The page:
Home E-Weekly June 13, 2017

New Effort to Repeal Ban on Physician-Owned Hospitals

Published: June 12, 2017

HIGH STAKES Critics of the ban say it does little but reduce competition for taxpayer-subsidized hospitals.

Lawmakers are taking aim at the Affordable Care Act's ban on new construction of physician-owned hospitals (POHs). A Senate bill that would repeal the ban was recently introduced, joining a companion bill that's been introduced repeatedly in the House of Representatives.

The ban is ostensibly intended to limit self-referral of Medicare and Medicaid patients, which is a violation of the Stark Act. Additionally, taxpayer-subsidized tertiary hospitals are at a competitive disadvantage, say proponents of the ban, because they're required to offer emergency services and can't "cherry-pick" more profitable patients.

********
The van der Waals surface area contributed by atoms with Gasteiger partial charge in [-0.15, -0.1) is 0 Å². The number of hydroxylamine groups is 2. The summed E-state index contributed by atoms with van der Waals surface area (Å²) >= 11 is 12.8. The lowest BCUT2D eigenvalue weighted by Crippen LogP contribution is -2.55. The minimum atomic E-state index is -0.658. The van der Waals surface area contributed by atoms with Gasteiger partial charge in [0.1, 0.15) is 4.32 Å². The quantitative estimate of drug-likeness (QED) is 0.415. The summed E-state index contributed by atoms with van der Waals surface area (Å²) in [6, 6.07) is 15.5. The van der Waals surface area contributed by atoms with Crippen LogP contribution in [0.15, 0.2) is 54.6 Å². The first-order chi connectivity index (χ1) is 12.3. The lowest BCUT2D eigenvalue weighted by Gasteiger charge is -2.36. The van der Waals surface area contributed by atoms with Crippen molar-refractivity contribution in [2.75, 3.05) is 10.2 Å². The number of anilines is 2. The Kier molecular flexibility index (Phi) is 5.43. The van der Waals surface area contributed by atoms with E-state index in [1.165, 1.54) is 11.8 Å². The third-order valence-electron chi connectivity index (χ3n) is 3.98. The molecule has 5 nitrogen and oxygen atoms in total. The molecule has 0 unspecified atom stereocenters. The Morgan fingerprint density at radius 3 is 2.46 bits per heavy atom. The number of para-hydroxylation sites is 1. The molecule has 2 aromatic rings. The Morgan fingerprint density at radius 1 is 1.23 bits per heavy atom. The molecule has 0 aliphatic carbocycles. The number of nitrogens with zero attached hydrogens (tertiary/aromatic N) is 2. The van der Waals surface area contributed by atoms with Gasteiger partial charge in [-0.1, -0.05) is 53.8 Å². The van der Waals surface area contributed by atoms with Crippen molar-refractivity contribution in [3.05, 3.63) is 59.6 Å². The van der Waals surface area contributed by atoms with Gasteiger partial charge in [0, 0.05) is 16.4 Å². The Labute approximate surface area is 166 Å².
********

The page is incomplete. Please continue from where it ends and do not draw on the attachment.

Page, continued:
Critics counter that the ban does little more than reduce competition for traditional investor-owned hospitals. Further, they argue, a similar conflict of interest exists when hospital-paid physicians refer patients to the hospitals that employ them.

Eliminating the ban would "increase competition … lower health care costs and expand quality of care," says Senate sponsor James Lankford (R-Okla.).

A 2015 study in the British Medical Journal found that POHs do not appear to systematically select more profitable or less-disadvantaged patients. On the contrary, the 219 POHs and 1,967 non-POHs included in the study — based on data from 2010 — were nearly identical in virtually every metric, including their proportions of Medicaid patients and those from traditionally disadvantaged groups.

Jim Burger

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